For instance, pride would have Republicans believe that it was their superior might, savvy and ability as political combatants that vanquished the unbeatable foe, the North Carolina Democrats, in 2010 and 2012.  If that was the whole story, why did it take the GOP 114 years to defeat them?

The fact is, the Democratic dynasty was already near collapse in 2010 and 2012.  The Democratic structural and organizational underpinnings were rotted with corruption, infighting, neglect and diminishing political battlefield competence, making them a very vulnerable political enemy.

Compounding the political instability of North Carolina Democrats was President Obama, who weakened Democrats to the breaking point of defeat all over the United States by racing ahead of the wishes of voters with his own public policy agenda.  During his first term, Obama was like the hare in The Tortoise and the Hare, ignoring the value of plodding along patiently with respect for the priorities of most Americans: jobs and the economy.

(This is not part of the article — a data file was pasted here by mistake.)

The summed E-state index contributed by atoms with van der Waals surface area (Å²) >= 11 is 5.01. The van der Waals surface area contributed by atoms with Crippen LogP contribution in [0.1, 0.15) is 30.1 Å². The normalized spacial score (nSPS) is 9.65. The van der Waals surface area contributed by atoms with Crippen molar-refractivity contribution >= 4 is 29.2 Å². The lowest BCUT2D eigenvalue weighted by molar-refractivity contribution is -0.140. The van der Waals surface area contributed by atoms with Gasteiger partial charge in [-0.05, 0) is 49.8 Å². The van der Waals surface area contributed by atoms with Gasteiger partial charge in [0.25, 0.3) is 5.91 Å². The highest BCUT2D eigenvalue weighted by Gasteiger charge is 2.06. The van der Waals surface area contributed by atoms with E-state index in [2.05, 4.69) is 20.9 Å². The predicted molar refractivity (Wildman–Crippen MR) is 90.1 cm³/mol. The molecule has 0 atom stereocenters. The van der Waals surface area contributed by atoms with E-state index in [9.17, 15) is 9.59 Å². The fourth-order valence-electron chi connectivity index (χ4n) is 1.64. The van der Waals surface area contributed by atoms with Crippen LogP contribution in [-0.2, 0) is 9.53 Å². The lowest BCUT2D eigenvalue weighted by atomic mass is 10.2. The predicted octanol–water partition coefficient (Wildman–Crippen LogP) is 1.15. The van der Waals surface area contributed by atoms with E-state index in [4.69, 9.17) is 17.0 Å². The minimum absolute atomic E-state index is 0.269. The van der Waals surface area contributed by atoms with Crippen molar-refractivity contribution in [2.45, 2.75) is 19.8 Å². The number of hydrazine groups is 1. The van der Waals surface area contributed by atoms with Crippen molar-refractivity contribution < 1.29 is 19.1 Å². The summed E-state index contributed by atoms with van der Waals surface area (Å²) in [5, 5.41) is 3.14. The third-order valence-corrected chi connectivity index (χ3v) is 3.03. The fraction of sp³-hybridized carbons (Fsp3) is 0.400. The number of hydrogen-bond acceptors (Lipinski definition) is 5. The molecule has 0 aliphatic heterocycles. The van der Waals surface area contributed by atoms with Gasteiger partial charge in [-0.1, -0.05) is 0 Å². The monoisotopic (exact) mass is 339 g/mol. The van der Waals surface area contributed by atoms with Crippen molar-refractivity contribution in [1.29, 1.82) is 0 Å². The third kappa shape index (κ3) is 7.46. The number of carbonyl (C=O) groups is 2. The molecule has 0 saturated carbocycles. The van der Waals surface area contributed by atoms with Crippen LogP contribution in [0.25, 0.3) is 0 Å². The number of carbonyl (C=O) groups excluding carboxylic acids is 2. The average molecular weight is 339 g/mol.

North Carolina Democrats never seemed to realize that they were creating major breakthrough political opportunities for Republicans by making themselves vulnerable with:

  • A 10-year rash of embarrassing criminal indictments that scared off loyal contributors;
  • Legislative caucuses that drifted so far left of center that they threatened business leaders;
  • Leaders who hogged the glory and ignored the need for a new generation of strong state leaders;
  • Standing with President Obama and his personal agenda against the voters and their agenda;
  • Buying elections year after year with obligatory loyalty from resentful contributors.

Power corrupts. Absolute power corrupts absolutely. It makes you think you are not vulnerable.

Today, Republicans are the ones with the absolute power in North Carolina.  They, like the hare in The Tortoise and the Hare, risk becoming vulnerable by racing so fast to the public policy finish line that they lose sight of the need to bring the voters along with them.  Without the support of North Carolina voters, Republican leaders, like Obama, will cause their party a world of hurt.